It has emerged that the number of United States police officers charged with fatal shootings of innocent civilians hit a record high in 2015, with an increase of almost 300% from previous years.

Although some observers believe that the number should have exceeded the 300%, due to the frequent spate of killings of innocent unarmed citizens by the police in 2015, activists say it is a sign of awakening by the country to put a stop to police violence against innocent citizens.

2015 recorded a number of protests by citizens, largely by African-Americans against the use of deadly force by police officers against the Black community, in the country. It even led to the prominence of the movement known as Black Lives Matter, which was established in 2013 to campaign against cops’ violence toward black people.

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Analysts say police body cameras and bystanders’ videos helped; with an increase in reckless officers themselves standing before the law last year.

An associate professor of criminology at Ohio’s Bowling Green State University, Philip Stinson who authored the statistics, said the figure increased from an average of about five a year from 2005 to 2014. Mr Stinson sifted through court records and media reports as part of the research for the Justice Department on police crimes and arrests. The following were some of the incidents captured in the statistics.

In August 2015, the Free Thought Project reported that the two Albuquerque officers who murdered James Boyd on camera, would be charged with murder. That same month, the Atlanta Journal-Constitution also reported that two former East Point police officers had been indicted on charges; they murdered a 24-year-old father by repeatedly using their tasers on him while he was handcuffed and sitting in a creek.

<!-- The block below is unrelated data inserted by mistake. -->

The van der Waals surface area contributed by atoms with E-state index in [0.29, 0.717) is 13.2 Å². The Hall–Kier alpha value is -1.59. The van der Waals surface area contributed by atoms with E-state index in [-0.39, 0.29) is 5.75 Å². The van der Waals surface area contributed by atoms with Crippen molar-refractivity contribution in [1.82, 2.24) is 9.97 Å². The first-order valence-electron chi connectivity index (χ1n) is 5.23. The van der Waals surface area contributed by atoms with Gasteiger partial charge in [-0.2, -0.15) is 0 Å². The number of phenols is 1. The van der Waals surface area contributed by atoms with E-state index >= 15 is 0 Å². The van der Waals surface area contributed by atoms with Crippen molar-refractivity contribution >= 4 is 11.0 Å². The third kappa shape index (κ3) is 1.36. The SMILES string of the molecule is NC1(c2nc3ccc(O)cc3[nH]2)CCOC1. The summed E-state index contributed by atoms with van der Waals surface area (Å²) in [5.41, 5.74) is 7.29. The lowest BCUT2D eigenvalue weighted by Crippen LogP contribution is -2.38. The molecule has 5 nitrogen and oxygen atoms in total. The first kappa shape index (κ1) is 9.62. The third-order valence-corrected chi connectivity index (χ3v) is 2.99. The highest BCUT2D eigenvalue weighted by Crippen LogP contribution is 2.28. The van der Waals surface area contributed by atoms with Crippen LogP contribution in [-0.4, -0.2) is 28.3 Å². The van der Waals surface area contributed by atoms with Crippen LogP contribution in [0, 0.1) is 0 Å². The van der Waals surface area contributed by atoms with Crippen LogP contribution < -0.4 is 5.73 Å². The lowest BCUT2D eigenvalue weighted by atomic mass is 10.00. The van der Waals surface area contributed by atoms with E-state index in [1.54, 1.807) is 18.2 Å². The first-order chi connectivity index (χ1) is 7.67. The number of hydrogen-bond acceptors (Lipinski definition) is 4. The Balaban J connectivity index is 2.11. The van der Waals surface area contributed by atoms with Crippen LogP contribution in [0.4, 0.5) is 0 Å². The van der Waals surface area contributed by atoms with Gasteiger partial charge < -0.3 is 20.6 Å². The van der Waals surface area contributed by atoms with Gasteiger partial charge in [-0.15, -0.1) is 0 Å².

In the same August again, the Washington Post reported that a former Fairfax County police officer was charged with second-degree murder, nearly two years after he shot an unarmed Springfield man who stood with his hands raised in the doorway of his home.

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In July, Officer Ray Tensing was officially charged with murder after his body cam showed an unarmed man killed, who simply tried to drive away. In June, Officer Michael Slager was indicted after he was captured on video shooting Walter Scott in the back, all over a broken tail light.

In November, Officers Derrick Stafford and Norris Greenhouse, Jr. were charged and are currently being held, each with a $1 million bail for the murder of 6-year-old Jeremy Mardis and the attempted murder of his father, Chris Few.

Also in November, it was announced that Jason Van Dyke, the cop who killed Laquan McDonald by shooting him 16 times as he walked away, would be charged with murder. In fact, Van Dyke became the 15th officer in America to face such charges in 2015, a 300% increase from 2014, according to the statistics released by Mr Stinson. In ten of those 15 cases, the officers were seen on video killing their victims.

Although as a former cop himself, Stinson was blunt with the truth. He said he doubts that if there had not been video evidence to prove the recklessness of the indicted officers beyond reasonable doubt, it would have been difficult for officials to prosecute such officers.

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“If you take the cases with the video away, you are left with what we would expect to see over the past 10 years – about five cases. You have to wonder if there would have been charges if there wasn’t video evidence,” Mr Said.

The Free Thought Project reports that the sentiment echoed by Stinson is true, and that even in some cases that there were video evidence against officers; officials were still reluctant to prosecute the officers.

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